In one of his sermons W. A. Criswell told a story about the president of a great railway system who died.
“The funeral service was held at two o’clock on a weekday afternoon. At that exact moment, every train came to a dead stop. Every wheel ceased to turn. Every workman dropped his tools. Every clerk turned from his files. For three minutes, the entire vast railway system came to a complete stop.”
Everything “came to a complete stop,” Criswell emphasized “all except the influence of the man in the casket. For the influence of the man never stopped, not even for the three minutes of silent pause observed by the great railway system.”
Similarly, the Hebrew makes that point even more forcefully in his great treatise on the heroes of faith when he offered this observation about Abel.
“By faith Abel offered to God a more acceptable sacrifice than Cain, through which he was commended as righteous, God commending him by accepting his gifts. And through his faith, though he died, he still speaks” (Heb. 11:4)
“Though he died, he still speaks.” What an incredible statement. What a profoundly, powerful thought.
Abel’s epitaph begins an impressive list of God’s greats. Men and women who through the ages served God by faith. They are held up by the writer as an example to the Hebews Christians, and by implication and application to all of us in the 21st century to listen to them. Though dead, from the grave, they each offer a testimony that is compelling and convincing. They are witnesses of the rewards of faithful service to God.
Specifically, what does Abel say?
#1 “Walk by faith, not feelings.”
Abel is the first person according to the sacred record to offer a blood sacrifice in worship to God. Regarding this Arthur Pink wrote, “He had no established precedent to follow, no example to emulate, no outward encouragement to stimulate. Thus, his conduct was not suggested by popular custom, nor was his action regulated by common sense.”
So why did Abel offer a lamb? The text tells us. By Faith.
Since “faith comes by hearing and hearing by the Word of God,” Abel listened to God and responded by faith. Cain, on the other hand, did what he felt was right, instead of walking by faith.
#2 “Faith works.”
Faith is active. Not passive. Faith is not mere mental ascent. Or intellectual agreement. Faith prompts one to do something, Genesis 4:4 says, “he brought.” Hebrews 11:4 says, “he offered.”
From the grave, Abel says, “faith without works is dead.”
#3 “Worship God.”
Abel’s offering was directed to God. The sacrifice of the lamb was an expression of homage, respect and veneration paid to Jehovah. His worship was God-ward.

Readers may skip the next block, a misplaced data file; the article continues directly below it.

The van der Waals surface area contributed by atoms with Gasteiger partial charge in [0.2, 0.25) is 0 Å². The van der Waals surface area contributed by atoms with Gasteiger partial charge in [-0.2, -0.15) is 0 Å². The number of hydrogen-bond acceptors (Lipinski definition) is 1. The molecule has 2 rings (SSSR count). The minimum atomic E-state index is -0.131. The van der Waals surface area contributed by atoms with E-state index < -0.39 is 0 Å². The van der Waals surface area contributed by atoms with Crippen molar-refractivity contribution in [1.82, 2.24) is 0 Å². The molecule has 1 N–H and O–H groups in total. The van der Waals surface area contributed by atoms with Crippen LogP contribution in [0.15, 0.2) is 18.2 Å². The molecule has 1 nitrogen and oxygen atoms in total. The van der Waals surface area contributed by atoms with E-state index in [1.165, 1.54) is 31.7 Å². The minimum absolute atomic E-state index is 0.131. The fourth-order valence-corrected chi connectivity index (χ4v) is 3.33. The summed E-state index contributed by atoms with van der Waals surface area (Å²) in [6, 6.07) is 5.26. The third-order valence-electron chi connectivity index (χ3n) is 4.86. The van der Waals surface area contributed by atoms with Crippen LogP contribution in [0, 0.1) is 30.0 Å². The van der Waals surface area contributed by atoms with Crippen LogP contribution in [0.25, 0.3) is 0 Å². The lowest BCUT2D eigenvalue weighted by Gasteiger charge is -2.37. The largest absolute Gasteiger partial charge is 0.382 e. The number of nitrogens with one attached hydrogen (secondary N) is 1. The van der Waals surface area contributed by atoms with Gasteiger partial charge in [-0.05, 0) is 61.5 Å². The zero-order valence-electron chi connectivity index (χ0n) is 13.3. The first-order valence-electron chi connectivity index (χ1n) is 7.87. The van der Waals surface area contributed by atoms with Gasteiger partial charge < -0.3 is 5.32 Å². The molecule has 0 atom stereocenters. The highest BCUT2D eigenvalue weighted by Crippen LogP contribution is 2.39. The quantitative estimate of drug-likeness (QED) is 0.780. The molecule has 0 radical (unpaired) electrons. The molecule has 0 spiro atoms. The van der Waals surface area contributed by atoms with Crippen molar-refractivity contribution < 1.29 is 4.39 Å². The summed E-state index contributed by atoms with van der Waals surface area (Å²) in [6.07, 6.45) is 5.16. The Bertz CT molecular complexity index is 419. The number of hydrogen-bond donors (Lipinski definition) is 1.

Likewise our worship today is not directed to angels, departed saints, or other humans. Abel speaks clearly. “Worship God.”
#4 “God rewards the righteous and punishes the disobedient.”
The text says God regarded Abel as “righteous,” but He rejected Cain’s offering. Righteousness is witnessed by obedience and unrighteousness by disobedience.
It’s worth noting, that sometimes the righteous suffer. In anger, Cain killed Abel. Yet, Abel’s voice from the grave says, “It pays to serve God, regardless of the carnal consequences.”
This text reminds us that our influence lives on long after we die. Though dead, we can speak from the grave.
I hear the voices of those from whom I learned God’s Word. Aude McKee. Robert Jackson. James P. Miller. Roy Codgill. Clinton Hamilton. James R. Cope. Homer Hailey. Harry Pickup. Jr. John Clark. Paul Andrews. And Rufus Clifford, Sr. They mentored, counseled and encouraged me in my preaching and teaching. They’ve all passed from this life, but their voices continue to speak to my heart.
I hear the last words my father said to me before he died who encouraged me to steadfast faithfulness with the simple words, “Hang in there.”
I hear the words my mom uttered when she was diagnosed with Multiple Myeloma, “Well, we’re not put on this earth to live for ever.” They remind me of life’s brevity. It’s purpose. And the acceptance of our mortality.
And I hear the words of Dee Bowman who continues to speak from the grave and reminds us all, “If you miss heaven, you just missed all there is.”
What words do you hear from the grave?
–Ken Weliever, The Preacherman
6 responses to “Hebrews 11:4”
Ken, this is so good and speaks well of all those that have had such a big influence on our lives. Yes, those that have gone on before still speak to us today!
Certainly appreciate your thoughts each day, but especially these on Heb 11:4. Thank you, Ken.
Thanks Russ. Glad the Hebrews 11 post resonated with you.
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This is such a powerful story that highlights the lasting impact of our lives and actions, even after we are gone. It’s a reminder that we should strive to leave a positive impact on the world, no matter how big or small. I think it’s also important to note that this impact doesn’t have to be grand or extravagant. Abel’s simple act of offering a more acceptable sacrifice than Cain was enough to leave a lasting impression.
With that being said, I’m curious to hear from others – what are some ways that you try to leave a positive impact on the world? Do you think it’s important to focus on leaving a legacy, or is it better to live in the moment and not worry about what comes after?
Thanks Kathy. I appreciate you reading my blog and taking the time to comment